Older adults with visual impairments are 1.3 times more likely to develop mild cognitive impairment, often considered a precursor to Alzheimer's disease, than those with no significant vision loss.
Researchers propose a new theory of what happens in the brain when we experience familiar seeming visual stimuli. The theory, dubbed sensory referenced suppression, suggests the brain understands different levels of activation expected for sensory input and corrects for it, leaving behind the signal for familiarity.
When people make eye contact with another person, their attention is immediately solicited and this causes a distortion in temporal perception. However, the shift in time perception does not change when people glance at non-social items or objects.
Smoking marijuana affects several key visual functions, including 3D vision and contrast sensitivity. However, 90% of cannabis users believe the drug has either no, or minimal, effect on their visual abilities.
People with depression often experience problems with visual perception. Researchers report issues with visual perception are likely linked to information processing differences in the cerebral cortex.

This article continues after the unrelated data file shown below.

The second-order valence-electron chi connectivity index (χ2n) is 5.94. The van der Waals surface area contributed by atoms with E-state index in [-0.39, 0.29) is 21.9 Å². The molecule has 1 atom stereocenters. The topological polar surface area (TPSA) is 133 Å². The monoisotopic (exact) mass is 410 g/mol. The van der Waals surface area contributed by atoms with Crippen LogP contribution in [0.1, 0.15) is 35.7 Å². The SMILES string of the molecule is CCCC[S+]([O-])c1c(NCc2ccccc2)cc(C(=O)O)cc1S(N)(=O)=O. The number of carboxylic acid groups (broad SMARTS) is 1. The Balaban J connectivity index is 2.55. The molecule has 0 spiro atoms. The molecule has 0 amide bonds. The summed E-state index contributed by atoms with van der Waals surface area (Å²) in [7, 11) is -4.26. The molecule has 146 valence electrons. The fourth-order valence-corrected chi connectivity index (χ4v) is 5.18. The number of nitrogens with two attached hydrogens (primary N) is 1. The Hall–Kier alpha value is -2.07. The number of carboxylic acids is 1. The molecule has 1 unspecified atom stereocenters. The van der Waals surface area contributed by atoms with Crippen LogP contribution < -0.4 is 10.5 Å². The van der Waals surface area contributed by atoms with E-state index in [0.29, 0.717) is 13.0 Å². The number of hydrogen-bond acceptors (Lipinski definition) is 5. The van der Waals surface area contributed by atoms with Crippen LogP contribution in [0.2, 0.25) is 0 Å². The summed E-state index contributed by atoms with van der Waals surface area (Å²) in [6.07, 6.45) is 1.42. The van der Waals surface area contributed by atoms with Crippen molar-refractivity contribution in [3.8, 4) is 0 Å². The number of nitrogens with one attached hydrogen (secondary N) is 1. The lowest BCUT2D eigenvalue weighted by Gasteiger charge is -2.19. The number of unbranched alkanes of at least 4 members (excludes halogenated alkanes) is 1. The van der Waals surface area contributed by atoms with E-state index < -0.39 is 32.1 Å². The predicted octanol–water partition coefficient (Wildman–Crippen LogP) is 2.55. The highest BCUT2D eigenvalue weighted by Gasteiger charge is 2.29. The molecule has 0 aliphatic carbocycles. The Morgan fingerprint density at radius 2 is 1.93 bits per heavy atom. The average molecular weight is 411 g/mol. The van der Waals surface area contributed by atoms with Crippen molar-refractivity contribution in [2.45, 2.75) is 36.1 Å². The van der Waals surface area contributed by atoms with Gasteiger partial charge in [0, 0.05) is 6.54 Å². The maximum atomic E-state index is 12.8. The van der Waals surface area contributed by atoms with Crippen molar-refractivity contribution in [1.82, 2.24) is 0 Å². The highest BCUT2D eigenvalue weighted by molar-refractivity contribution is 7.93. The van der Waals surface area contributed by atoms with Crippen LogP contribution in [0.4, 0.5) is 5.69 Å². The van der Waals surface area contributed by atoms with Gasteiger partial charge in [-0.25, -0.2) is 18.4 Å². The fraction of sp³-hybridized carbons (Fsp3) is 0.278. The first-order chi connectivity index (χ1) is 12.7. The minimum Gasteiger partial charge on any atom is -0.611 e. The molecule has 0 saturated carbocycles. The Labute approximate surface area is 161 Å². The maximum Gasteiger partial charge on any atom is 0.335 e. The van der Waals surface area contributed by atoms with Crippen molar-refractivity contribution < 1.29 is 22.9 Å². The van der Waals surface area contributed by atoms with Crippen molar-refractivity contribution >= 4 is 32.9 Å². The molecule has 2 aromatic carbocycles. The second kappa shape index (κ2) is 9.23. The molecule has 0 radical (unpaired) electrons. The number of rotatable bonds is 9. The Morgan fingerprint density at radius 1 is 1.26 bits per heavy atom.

People who suffer from dry eye disease symptoms report visual problems, increased depression and anxiety, and mobility issues. Dry eye disease, researchers say, can have a negative impact on the overall quality of life for sufferers.
Meta-analysis reveals those who have visual impairments or are blind have a higher risk of mortality compared to peers with better vision. The study found mortality risk was 29% higher in those with mild visual impairment and rose to 89% higher for those with severe visual impairments.
A new retinal implant that works in conjunction with camera-equipped smart glasses and a microcomputer provides blind people with "artificial vision" by stimulating retinal cells.
A new neuroimaging study reveals brain patterns that differentiate between men and women are less pronounced in non-heterosexual people. The differences occurred primarily in sensory processing areas of the brain, in particular areas associated with visual processing. Researchers say the brain differences could be linked to a genetic predisposition for same-sex sexual behaviors. The study reveals a neurobiological basis for same-sex attractions.